Hedging can be performed in a number of different ways within Forex. You can partially hedge, as a way to insulate against some of the brunt of an adverse move: or you can completely hedge: to totally remove any exposure to future fluctuations. There are also a number of instruments that can be used, including futures or options.

But, we're going to concentrate on using the spot FX market. You might find yourself hedging against foreign exchange risk, if you own an overseas asset. For example, let's say you live in the UK and invested in Nintendo shares before the success of Pokemon Go, and you subsequently profited majorly after the fact.

And let's say that your unrealised profit was JPY 1,000,000. Now, if you wanted to draw a line under that profit: you could sell your shares, and then convert the Yen back into Sterling. At a GBP/JPY rate of 137.38, your profit would be 1,000,000/137.38 = £7,279 (ignoring transaction costs). Here's an example of how hedging is performed with Admiral Markets:

Hedging

Source: MetaTrader 4 Supreme Edition - Mini Terminal - Hedging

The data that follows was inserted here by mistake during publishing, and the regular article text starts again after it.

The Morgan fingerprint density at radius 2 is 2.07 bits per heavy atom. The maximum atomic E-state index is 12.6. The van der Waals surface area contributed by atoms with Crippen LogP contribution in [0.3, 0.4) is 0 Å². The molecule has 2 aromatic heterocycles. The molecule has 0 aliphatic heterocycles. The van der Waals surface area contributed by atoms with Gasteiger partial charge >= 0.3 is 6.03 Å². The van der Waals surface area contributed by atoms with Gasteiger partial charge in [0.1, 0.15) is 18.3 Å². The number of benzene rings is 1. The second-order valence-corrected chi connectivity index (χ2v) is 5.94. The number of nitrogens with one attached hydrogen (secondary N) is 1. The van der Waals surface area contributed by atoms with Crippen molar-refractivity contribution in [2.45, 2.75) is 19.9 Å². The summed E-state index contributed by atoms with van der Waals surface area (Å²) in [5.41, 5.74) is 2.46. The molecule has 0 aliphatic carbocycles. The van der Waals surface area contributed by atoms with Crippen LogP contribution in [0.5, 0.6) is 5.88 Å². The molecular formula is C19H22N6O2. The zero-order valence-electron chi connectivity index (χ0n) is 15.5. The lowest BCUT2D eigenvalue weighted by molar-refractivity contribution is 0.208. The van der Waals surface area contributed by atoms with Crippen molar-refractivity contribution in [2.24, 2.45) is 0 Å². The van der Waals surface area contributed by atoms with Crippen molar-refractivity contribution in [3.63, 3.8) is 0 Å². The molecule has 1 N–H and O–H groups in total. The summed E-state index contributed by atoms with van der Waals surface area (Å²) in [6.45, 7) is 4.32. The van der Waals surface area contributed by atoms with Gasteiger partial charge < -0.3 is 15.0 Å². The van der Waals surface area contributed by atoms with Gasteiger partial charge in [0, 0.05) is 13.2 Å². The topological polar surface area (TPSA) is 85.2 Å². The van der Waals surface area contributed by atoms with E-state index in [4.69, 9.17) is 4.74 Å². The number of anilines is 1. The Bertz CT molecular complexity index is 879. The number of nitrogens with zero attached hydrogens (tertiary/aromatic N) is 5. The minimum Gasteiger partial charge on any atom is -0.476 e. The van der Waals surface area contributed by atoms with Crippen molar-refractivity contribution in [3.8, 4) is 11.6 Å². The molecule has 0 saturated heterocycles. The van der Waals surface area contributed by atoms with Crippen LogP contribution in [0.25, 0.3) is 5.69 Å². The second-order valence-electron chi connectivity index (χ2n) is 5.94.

Now, continuing with our scenario - what if you wanted to keep hold of your shares in the hope of running your profits further? In such a scenario, you are keeping your long exposure to Nintendo: but you also have exposure to GBP/JPY. What does this mean?

If the Yen weakens, it will cut into your profit. You might be happy to run such an exposure, hoping to make additional profit from the Yen strengthening. But if you were only interested in having exposure to the asset in question, without the additional FX exposure - you might purchase GBP/JPY as a hedge. By doing so, you are hedging against foreign exchange risk. How much should you hedge?

This depends on whether you want to entirely remove your foreign exchange risk. If you wanted to hedge the whole position, you would need to buy £7,279 worth of Yen. One contract of GBP/JPY is £100,000. You would therefore need to buy 7,279/100,000 = 0.07279 contracts. If the Yen now weakens against the Pound, you will profit on your GBP/JPY trade as the exchange rate rises.

The amount you make from your foreign exchange risk hedging should offset the negative impact of the weaker Yen on your equity trade. In reality, there is the potential complication that the currency risk fluctuates as the value of the shares changes. Consequently, you would need to alter how much was hedged, as the value of the shares changed. Now let's consider someone who is purely an FX trader: